Background - Fort
Leonard Wood is a 63,000 acre installation located in south-central
Missouri. It is within the Central
Hardwoods Bird Conservation Region (BCR24) and covered by PIF Ozarks
and Ouachitas Bird Conservation Plan (Physiographic Area 19). Fort
Leonard Wood bird populations are very diverse and the site comprises
a large portion of the Audubon-listed Important Bird Area Big
Piney Hill and is adjacent to the Mark Twain National Forest (Houston/Rolla/Cedar
Creek Ranger District).
NLCD 2001 imagery of Fort Leonard Wood,
MO and 20 km buffer (Nott,
M. P. and T. Morris. 2007. Performance Measure Analysis: Examples of
Comparing and Contrasting Installation-specific Demographics with Regional
Demographics and Landscape Characteristics PDF
Fort Leonard Wood is situated in a transition area where
the western edge of the Central Hardwoods region deciduous forest meets
the savanna tall-grass prairie. Dominant plant community types include
upland forest, bottomland forest, savanna, prairie, marsh, and swamp.
Forests (mainly oak-hickory with some sycamore-elm-soft maple) are the
principal vegetative type, covering approximately 75 percent of the
installation. MAPS stations are located primarily in deciduous forest
including bottomlands, uplands, and floodplains, but also in riparian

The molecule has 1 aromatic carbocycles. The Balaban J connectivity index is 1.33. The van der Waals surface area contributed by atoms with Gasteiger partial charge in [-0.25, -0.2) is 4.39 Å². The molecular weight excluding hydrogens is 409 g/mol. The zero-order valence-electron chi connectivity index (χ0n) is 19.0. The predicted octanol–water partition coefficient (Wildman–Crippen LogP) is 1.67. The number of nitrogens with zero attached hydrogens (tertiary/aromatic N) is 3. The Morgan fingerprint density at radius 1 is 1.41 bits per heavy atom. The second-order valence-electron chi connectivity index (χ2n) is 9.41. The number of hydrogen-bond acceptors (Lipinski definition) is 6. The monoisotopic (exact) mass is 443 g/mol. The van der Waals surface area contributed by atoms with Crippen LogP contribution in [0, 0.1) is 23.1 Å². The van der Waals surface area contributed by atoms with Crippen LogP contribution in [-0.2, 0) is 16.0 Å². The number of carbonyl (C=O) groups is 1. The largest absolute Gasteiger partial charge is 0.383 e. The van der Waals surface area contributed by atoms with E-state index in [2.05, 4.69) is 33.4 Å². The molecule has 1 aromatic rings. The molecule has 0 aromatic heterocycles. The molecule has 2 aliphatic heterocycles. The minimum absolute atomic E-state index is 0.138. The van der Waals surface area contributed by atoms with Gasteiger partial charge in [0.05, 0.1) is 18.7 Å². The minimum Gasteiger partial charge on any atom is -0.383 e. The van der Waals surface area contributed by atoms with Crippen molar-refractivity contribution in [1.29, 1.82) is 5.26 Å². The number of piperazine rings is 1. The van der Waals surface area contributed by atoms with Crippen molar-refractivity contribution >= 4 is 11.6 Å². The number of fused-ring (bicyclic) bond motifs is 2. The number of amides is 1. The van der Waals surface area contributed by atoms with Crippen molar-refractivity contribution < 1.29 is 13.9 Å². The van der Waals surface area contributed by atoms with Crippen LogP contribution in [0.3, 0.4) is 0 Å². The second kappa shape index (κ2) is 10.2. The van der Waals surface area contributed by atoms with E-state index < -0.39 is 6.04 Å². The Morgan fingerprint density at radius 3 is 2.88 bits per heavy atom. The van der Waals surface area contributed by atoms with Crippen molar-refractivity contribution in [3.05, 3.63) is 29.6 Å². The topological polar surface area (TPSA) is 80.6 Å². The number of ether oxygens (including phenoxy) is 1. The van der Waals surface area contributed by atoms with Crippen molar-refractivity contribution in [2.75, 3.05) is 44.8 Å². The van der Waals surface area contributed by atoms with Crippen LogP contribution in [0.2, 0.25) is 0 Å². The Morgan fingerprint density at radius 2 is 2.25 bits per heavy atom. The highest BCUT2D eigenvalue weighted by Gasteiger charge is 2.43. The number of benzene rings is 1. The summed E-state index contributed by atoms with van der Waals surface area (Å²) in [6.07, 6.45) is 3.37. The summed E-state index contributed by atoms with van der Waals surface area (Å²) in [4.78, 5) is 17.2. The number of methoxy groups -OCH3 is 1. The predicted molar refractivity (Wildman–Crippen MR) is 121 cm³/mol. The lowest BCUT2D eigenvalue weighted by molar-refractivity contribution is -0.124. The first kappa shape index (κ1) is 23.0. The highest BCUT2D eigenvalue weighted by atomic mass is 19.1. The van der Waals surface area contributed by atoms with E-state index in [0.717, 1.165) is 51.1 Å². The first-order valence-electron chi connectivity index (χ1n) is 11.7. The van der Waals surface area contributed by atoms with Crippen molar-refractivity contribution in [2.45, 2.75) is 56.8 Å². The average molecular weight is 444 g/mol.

forest, oldfields, and a walnut plantation.
Management Issues - Existing management
plans for Fort Leonard Wood include fire management of successional
habitat as buffers to the risk of wildfire from range activities. MAPS
is detecting optimal successional habitat for Field Sparrows after prescribed
burn treatments. Stations have been strategically moved to monitor a
suite of species of management concern. IBP also monitors Cerulean Warblers
in riparian forest.
MAPS Monitoring (1993-2008) - The
MAPS Station Information
file contains descriptions and geographic location information for the
eight MAPS stations that have ever operated at Fort Leonard Wood. Stations
SMRI and MIRI were replaced in 2003 by BRCE and TIBO. Google Earth generated
maps of the Fort Leonard Wood location (LEON)
and of each currently operating station (BIPI,
TIBO) show the specific
arrangement of the nets and the associated vegetation.